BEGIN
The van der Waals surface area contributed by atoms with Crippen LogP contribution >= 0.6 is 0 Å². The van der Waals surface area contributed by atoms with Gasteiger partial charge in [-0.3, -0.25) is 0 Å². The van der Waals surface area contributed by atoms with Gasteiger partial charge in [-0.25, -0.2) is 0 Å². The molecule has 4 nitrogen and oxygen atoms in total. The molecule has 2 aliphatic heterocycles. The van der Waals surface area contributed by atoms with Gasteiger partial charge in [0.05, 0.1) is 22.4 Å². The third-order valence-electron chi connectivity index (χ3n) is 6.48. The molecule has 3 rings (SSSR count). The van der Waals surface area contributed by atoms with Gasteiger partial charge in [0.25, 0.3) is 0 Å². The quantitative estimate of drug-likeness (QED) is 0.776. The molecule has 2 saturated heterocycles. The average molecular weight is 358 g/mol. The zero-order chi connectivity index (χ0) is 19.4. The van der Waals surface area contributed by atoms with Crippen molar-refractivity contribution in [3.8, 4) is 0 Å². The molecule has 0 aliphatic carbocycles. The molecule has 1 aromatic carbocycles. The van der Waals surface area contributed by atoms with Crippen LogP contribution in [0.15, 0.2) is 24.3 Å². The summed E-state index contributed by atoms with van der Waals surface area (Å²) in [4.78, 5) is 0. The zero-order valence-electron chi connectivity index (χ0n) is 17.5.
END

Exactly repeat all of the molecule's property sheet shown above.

The van der Waals surface area contributed by atoms with Crippen LogP contribution >= 0.6 is 0 Å². The van der Waals surface area contributed by atoms with Gasteiger partial charge in [-0.3, -0.25) is 0 Å². The van der Waals surface area contributed by atoms with Gasteiger partial charge in [-0.25, -0.2) is 0 Å². The molecule has 4 nitrogen and oxygen atoms in total. The molecule has 2 aliphatic heterocycles. The van der Waals surface area contributed by atoms with Gasteiger partial charge in [0.05, 0.1) is 22.4 Å². The third-order valence-electron chi connectivity index (χ3n) is 6.48. The molecule has 3 rings (SSSR count). The van der Waals surface area contributed by atoms with Gasteiger partial charge in [0.25, 0.3) is 0 Å². The quantitative estimate of drug-likeness (QED) is 0.776. The molecule has 2 saturated heterocycles. The average molecular weight is 358 g/mol. The zero-order chi connectivity index (χ0) is 19.4. The van der Waals surface area contributed by atoms with Crippen molar-refractivity contribution in [3.8, 4) is 0 Å². The molecule has 0 aliphatic carbocycles. The molecule has 1 aromatic carbocycles. The van der Waals surface area contributed by atoms with Crippen LogP contribution in [0.15, 0.2) is 24.3 Å². The summed E-state index contributed by atoms with van der Waals surface area (Å²) in [4.78, 5) is 0. The zero-order valence-electron chi connectivity index (χ0n) is 17.5.